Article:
Certainly, we can expect them to file a detailed ‘reserved matters’ application by the deadline of 17th Feb (their architects must be on overtime). But once filed, is it really likely they’ll listen to local people who might want a very different design code?
To Xplain, it looks as if MK Council has shown its teeth – only to hide them behind a wobbly smile.
While the fresh green landscape of Milton Keynes is full of hope and life there is one part of the city centre which is anything but! Here, at ‘the John Lewis end’ of the Grade ll-listed Shopping Building, almost all the trees and shrubs have been cut down to make way for a controversial multi-storey car park.
The people of Milton Keynes are unlikely to forgive or forget the sad fate of the Midsummer Oak, in Central Milton Keynes, which retail giants Intu finally carted away on 25 April 2016.
When the new city centre was laid out in the 1970’s the architects took great care to preserve this flourishing oak tree. In the 1990’s local people campaigned to save the oak when a controversial new shopping centre was built, breaking Midsummer Boulevard in two. Artists Boyd & Evans published this image of the oak tree surrounded by new shops nine years ago, before it gave up the ghost.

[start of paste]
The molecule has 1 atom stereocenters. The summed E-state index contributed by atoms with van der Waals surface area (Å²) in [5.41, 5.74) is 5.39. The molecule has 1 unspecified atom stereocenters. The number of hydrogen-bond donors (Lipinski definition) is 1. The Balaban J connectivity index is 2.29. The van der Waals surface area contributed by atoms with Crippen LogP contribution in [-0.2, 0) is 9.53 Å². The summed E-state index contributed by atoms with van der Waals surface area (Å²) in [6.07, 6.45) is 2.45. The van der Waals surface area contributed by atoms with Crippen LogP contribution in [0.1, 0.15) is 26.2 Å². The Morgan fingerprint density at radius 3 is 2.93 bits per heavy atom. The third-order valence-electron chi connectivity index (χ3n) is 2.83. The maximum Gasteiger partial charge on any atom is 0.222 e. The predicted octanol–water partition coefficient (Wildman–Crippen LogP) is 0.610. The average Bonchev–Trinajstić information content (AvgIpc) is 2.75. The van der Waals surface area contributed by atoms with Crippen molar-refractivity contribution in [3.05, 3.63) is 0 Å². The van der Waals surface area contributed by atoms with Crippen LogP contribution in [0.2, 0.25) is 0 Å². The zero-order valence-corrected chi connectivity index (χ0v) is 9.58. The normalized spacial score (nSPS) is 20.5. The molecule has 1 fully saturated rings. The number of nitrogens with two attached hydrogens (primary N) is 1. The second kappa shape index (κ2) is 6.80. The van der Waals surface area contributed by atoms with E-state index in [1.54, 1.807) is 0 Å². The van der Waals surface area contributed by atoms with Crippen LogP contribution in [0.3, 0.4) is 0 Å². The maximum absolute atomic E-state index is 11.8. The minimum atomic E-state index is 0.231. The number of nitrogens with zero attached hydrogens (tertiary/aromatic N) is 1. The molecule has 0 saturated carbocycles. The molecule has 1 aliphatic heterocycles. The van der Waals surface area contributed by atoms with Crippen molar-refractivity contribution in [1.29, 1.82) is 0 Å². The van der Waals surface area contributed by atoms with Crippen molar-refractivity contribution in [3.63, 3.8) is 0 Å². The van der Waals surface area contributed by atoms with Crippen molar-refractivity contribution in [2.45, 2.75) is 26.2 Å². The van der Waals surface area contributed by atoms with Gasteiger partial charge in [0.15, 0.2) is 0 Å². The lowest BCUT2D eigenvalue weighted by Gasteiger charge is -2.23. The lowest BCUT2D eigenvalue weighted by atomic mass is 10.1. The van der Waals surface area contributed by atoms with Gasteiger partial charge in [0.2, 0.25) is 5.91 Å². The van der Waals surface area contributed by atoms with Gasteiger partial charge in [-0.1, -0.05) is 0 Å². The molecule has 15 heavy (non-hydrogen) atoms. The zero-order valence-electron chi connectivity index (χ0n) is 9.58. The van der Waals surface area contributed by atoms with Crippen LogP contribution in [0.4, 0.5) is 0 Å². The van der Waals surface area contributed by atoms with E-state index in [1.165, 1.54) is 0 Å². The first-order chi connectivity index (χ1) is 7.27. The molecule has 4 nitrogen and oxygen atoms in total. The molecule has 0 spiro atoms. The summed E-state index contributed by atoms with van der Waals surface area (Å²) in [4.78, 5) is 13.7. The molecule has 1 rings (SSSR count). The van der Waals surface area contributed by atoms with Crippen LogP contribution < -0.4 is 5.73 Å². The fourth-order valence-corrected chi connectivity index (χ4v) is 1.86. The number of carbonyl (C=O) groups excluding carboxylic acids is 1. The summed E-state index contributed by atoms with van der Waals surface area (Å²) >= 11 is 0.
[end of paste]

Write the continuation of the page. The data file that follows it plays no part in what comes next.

The famous Midsummer Oak, in 2007 (c) Boyd & Evans
3 March 2016 …Controversial plans to build a noisy concrete works within earshot of Willen Hospice have been delayed while heritage experts consider Listing a nearby building – a 1970’s sewage plant. Continue reading →
2nd garden for the chop between Norfolk House & YMCA housing, CMK (c) HvA
6 Feb 2016 According to its owners it’s a ‘poorly connected’ piece of grass and scrub which they need for executive parking. According to ecologists, landscape architects and experts of 20th century architecture, it is part of the living fabric of Britain’s most remarkable New Town – Milton Keynes – and should not be destroyed. Continue reading →